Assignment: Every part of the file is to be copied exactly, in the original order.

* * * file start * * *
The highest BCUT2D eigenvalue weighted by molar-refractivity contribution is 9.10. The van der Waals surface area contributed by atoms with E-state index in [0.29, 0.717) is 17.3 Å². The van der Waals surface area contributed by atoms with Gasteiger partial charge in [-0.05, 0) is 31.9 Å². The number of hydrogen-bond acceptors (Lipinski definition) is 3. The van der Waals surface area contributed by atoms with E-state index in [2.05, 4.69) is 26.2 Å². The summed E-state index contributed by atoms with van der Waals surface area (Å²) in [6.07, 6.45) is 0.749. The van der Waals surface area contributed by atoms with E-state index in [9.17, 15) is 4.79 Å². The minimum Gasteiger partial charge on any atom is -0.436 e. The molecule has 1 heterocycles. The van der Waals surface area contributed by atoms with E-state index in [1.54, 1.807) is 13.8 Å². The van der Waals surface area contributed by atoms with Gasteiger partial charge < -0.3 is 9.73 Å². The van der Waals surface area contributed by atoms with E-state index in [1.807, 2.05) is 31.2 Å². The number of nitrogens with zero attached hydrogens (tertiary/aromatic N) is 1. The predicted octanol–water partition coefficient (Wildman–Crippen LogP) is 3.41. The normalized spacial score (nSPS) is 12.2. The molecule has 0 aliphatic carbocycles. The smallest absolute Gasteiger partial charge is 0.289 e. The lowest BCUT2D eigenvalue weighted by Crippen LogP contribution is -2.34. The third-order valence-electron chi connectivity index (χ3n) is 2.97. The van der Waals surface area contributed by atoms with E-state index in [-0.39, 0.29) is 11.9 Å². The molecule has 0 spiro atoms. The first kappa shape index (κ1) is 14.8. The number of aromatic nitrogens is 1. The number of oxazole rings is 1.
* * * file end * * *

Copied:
The highest BCUT2D eigenvalue weighted by molar-refractivity contribution is 9.10. The van der Waals surface area contributed by atoms with E-state index in [0.29, 0.717) is 17.3 Å². The van der Waals surface area contributed by atoms with Gasteiger partial charge in [-0.05, 0) is 31.9 Å². The number of hydrogen-bond acceptors (Lipinski definition) is 3. The van der Waals surface area contributed by atoms with E-state index in [2.05, 4.69) is 26.2 Å². The summed E-state index contributed by atoms with van der Waals surface area (Å²) in [6.07, 6.45) is 0.749. The van der Waals surface area contributed by atoms with E-state index in [9.17, 15) is 4.79 Å². The minimum Gasteiger partial charge on any atom is -0.436 e. The molecule has 1 heterocycles. The van der Waals surface area contributed by atoms with E-state index in [1.54, 1.807) is 13.8 Å². The van der Waals surface area contributed by atoms with Gasteiger partial charge < -0.3 is 9.73 Å². The van der Waals surface area contributed by atoms with E-state index in [1.807, 2.05) is 31.2 Å². The number of nitrogens with zero attached hydrogens (tertiary/aromatic N) is 1. The predicted octanol–water partition coefficient (Wildman–Crippen LogP) is 3.41. The normalized spacial score (nSPS) is 12.2. The molecule has 0 aliphatic carbocycles. The smallest absolute Gasteiger partial charge is 0.289 e. The lowest BCUT2D eigenvalue weighted by Crippen LogP contribution is -2.34. The third-order valence-electron chi connectivity index (χ3n) is 2.97. The van der Waals surface area contributed by atoms with E-state index in [-0.39, 0.29) is 11.9 Å². The molecule has 0 spiro atoms. The first kappa shape index (κ1) is 14.8. The number of aromatic nitrogens is 1. The number of oxazole rings is 1.